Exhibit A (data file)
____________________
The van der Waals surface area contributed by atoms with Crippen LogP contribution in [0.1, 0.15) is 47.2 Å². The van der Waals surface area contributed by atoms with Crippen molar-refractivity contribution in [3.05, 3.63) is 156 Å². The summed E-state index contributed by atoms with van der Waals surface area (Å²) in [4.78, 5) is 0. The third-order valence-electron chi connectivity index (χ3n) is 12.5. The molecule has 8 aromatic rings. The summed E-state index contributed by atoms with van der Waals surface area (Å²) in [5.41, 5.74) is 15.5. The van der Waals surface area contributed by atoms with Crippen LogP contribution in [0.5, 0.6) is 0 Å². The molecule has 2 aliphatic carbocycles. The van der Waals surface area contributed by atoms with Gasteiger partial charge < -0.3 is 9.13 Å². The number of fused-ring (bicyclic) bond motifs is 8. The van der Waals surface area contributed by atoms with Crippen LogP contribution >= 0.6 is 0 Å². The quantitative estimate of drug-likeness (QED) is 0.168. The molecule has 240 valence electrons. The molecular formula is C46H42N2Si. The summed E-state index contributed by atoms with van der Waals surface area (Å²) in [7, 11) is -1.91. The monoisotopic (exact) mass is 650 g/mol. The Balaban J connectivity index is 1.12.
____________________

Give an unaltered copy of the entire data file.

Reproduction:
The van der Waals surface area contributed by atoms with Crippen LogP contribution in [0.1, 0.15) is 47.2 Å². The van der Waals surface area contributed by atoms with Crippen molar-refractivity contribution in [3.05, 3.63) is 156 Å². The summed E-state index contributed by atoms with van der Waals surface area (Å²) in [4.78, 5) is 0. The third-order valence-electron chi connectivity index (χ3n) is 12.5. The molecule has 8 aromatic rings. The summed E-state index contributed by atoms with van der Waals surface area (Å²) in [5.41, 5.74) is 15.5. The van der Waals surface area contributed by atoms with Crippen LogP contribution in [0.5, 0.6) is 0 Å². The molecule has 2 aliphatic carbocycles. The van der Waals surface area contributed by atoms with Gasteiger partial charge < -0.3 is 9.13 Å². The number of fused-ring (bicyclic) bond motifs is 8. The van der Waals surface area contributed by atoms with Crippen LogP contribution >= 0.6 is 0 Å². The quantitative estimate of drug-likeness (QED) is 0.168. The molecule has 240 valence electrons. The molecular formula is C46H42N2Si. The summed E-state index contributed by atoms with van der Waals surface area (Å²) in [7, 11) is -1.91. The monoisotopic (exact) mass is 650 g/mol. The Balaban J connectivity index is 1.12.